ArcGIS Server: Making the map everyone needs

03-22-2024 06:58 AM
Esri Contributor
3 0 477

A map of the world soils.A map of the world soils.


ArcGIS Server: Making the map everyone needs


Thinking about ArcGIS Server like a GIS office in a box is a good trick to help understand the inner workings of the software and relate it to workflows and processes many GIS practitioners are familiar with. Let us consider for a moment, the situation where our organization has the need for a map that shows all the important landmarks in the area…. the map with the parks, waterbodies, points of interest and streets on it. Most of the time this map is used to just help someone figure out where more important things are located. Like where is a project occurring, or where certain assets are located, or where is my house? However, the thing about this map that makes it different is that everyone wants to see it and if things change a little it’s not going to affect its overall usefulness. In ArcGIS speak, this is a basemap.


Because of these special properties, our GIS office prepares for printing a whole bunch of these maps in such a way that it won’t affect the normal operations of the office and plans for a process of updating the map as needed over time. While this map is advertised through the office’s normal channel, it’s serviced completely differently than “normal”.


To create a service in ArcGIS Server in such a way that we achieve high throughput… lots of responses to requests… and not affect the rest of the server’s processes, we draw the service at the time it’s asked for by clients from a set of cached tiles. These tiles typically are created before anyone asks for them, are created at multiple levels of detail, and are captured in a format most conducive to the data we are trying to show in it. In our ArcGIS Server office-in-a-box, there are special GIS analysts whose sole job is to make these maps. These are the instances of the CachingTools service in the system folder of ArcGIS Server.  This service is not advertised to the rest of the organization, as only the manager of our office tells this service when to work. Also, this analyst typically works at nights and weekends when no one else is around, so they get all the resources of the office to themselves.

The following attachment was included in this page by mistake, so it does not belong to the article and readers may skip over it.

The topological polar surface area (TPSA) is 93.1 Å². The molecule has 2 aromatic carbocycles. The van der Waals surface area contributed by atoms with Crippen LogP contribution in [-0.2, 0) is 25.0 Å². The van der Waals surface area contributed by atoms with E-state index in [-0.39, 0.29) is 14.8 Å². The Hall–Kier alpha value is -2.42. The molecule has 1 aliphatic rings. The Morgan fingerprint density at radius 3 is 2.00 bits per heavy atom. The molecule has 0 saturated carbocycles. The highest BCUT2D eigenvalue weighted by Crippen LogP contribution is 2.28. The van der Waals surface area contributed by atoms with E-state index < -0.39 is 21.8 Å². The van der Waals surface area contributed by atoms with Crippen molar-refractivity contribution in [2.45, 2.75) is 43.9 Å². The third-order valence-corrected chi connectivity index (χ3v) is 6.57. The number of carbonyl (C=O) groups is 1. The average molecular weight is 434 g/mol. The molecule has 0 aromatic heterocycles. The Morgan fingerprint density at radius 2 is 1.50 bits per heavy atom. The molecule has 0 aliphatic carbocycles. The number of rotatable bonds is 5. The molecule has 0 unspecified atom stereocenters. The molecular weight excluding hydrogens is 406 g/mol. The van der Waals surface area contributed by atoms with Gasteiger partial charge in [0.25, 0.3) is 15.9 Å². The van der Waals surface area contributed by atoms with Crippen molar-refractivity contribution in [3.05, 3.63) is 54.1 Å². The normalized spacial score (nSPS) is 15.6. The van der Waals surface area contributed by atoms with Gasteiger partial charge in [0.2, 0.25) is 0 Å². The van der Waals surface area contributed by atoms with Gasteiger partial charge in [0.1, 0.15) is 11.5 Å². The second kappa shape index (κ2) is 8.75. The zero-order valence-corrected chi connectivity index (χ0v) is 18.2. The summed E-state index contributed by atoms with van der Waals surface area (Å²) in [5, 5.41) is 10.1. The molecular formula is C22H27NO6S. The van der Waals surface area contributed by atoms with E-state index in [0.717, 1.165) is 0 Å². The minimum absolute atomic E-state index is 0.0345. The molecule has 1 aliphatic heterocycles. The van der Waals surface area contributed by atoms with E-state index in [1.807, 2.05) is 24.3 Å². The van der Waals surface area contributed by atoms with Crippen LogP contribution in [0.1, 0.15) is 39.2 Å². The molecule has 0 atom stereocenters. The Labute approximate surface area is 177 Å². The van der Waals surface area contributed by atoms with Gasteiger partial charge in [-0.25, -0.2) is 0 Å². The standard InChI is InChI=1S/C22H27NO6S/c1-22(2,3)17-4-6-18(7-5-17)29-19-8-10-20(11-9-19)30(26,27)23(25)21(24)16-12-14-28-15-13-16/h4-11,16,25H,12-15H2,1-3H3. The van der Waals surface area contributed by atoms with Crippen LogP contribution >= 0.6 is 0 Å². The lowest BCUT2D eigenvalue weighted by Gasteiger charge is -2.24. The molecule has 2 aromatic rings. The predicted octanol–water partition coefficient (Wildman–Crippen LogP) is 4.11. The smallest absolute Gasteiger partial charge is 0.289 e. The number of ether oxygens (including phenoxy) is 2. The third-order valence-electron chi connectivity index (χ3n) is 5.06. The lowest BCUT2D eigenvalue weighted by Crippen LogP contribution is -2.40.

A screen capture of ArcGIS Server manager showing the Caching GP services.A screen capture of ArcGIS Server manager showing the Caching GP services.


Once the analysts have invested the time to make a full set of seamless non-overlapping sections of the map at different scales (because remember this is just a metaphor and our GIS services are used in interactive maps with zoom in/out capabilities) or tiles, the tiles get sorted and organized. Where these tiles are stored is defined by the office manager. Depending on the size of the organization, the number of cached services, and the performance of the supporting infrastructure - all the cached services could share a single location or at the other extreme each cached service could have its own storage location defined for it. In our office you could think of this as one set of cabinets where the maps are stored or in separate rooms that people must go to get the map they specifically want. These different approaches are taken for efficient storage and retrieval purposes, balanced against cost and more disk space.